What does Christopher Columbus’s life teach us about business leadership?

Columbus Day is celebrated the 2nd Monday of October – a memory of the first non-native American to come to our shores and stay with a permanent presence, paving the way for European expansion.  Columbus was an interesting and colorful character demonstrating some admirable qualities but also some qualities that are detractors for any successful endeavor.  What can business entrepreneurs and developers learn from dear old Chris?

Three positive characteristics demonstrated by Columbus necessary to entrepreneurship today

  1.  Columbus was determined and persistent. Not only did his native Italy and powerhouse Portugal decline his requests for resources for his voyage, but Queen Isabella and King Ferdinand of Spain were engulfed in a war, so refused Columbus until after the war.  After hanging around the Spanish court for years, waiting persistently, Columbus was finally resourced for the vision.  He did not give up.
  2. Columbus knew how to cope with failure.  The Santa Maria ran aground and sank on the first voyage, his first colony experienced a massacre, he was marooned in Jamaica for a year and he failed to bring spices and other valuables back to Spain.  He was a masterful leader and sea captain and was able to move beyond the failures, keep the goal in mind and accept failure as a part of life.
  3. He was a man of faith, seeing himself as called to spread the faith to the new lands he discovered. As a man of prayer, he depended on a higher power for strength for the day and wanted the inhabitants of the Americas who were unaware of a sovereign God to come to know him.

Three negative facts about Columbus which cause us to learn from him

But Columbus was far from perfect, and there is much to learn from his mistakes.

  1. He failed to focus on what he was good at. It is well known that Columbus was a skilled navigator, sea captain and visionary; however when the King of Spain offered him the governorship of the new colonies, he accepted it.  This representation of what later became known as “The Peter Principle” was a disaster. His skills did not include administration and he was eventually arrested and returned to Spain in chains.  He was not gifted, trained, nor skilled in the world of governance and politics.  He should have stayed with what he was good at.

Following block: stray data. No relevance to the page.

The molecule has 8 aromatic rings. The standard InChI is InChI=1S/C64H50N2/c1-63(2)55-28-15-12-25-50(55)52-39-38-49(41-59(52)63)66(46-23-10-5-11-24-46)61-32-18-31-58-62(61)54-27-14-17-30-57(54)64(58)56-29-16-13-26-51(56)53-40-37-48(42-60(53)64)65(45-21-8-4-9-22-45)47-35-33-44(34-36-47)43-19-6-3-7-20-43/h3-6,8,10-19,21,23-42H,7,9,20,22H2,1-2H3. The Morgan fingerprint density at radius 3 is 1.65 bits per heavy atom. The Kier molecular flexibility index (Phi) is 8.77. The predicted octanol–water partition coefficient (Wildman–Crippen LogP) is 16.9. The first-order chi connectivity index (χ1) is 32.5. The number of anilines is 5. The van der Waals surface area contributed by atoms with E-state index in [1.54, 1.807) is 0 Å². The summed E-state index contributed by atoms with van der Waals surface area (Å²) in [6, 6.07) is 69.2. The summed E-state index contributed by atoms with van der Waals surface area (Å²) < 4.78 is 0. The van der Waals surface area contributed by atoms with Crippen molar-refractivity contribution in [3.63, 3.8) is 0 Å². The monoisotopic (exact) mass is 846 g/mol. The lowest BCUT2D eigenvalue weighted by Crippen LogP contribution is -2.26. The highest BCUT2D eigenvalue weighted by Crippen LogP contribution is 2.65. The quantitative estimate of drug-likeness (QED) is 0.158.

2. He lacked integrity and made promises he could not keep – telling his crew that they would all get rich.  He promised the first person to sight land a sizable reward but when Rodrigo de Triana sighted what is now known as the Bahamas, Columbus did not reward him but kept the reward to himself.  As with all of us, such a character flaw eventually catches up with us and ruins our relationships and our business.
  3. He did not see nor treat all people with respect.  In fact he saw the peoples of the Caribbean as potential slaves and brought some to Spain proclaiming them to be his biggest discovery.  Thankfully Queen Isabella rejected the idea.  Columbus did not see people created equal before God nor did he treat them fairly with equality, justice and respect.  He has a legacy as a slave trader.

As an important historical character, we remember Columbus this day on our calendar, but we can also learn about life, leadership, good and evil, our humanity, and character which glorifies God or character that brings Him disgrace.  The challenge for all business entrepreneurs, developers and leaders is to learn from history; even from the story of Christopher Columbus.

Larry W. Sharp, Director of Training, IBEC Ventures

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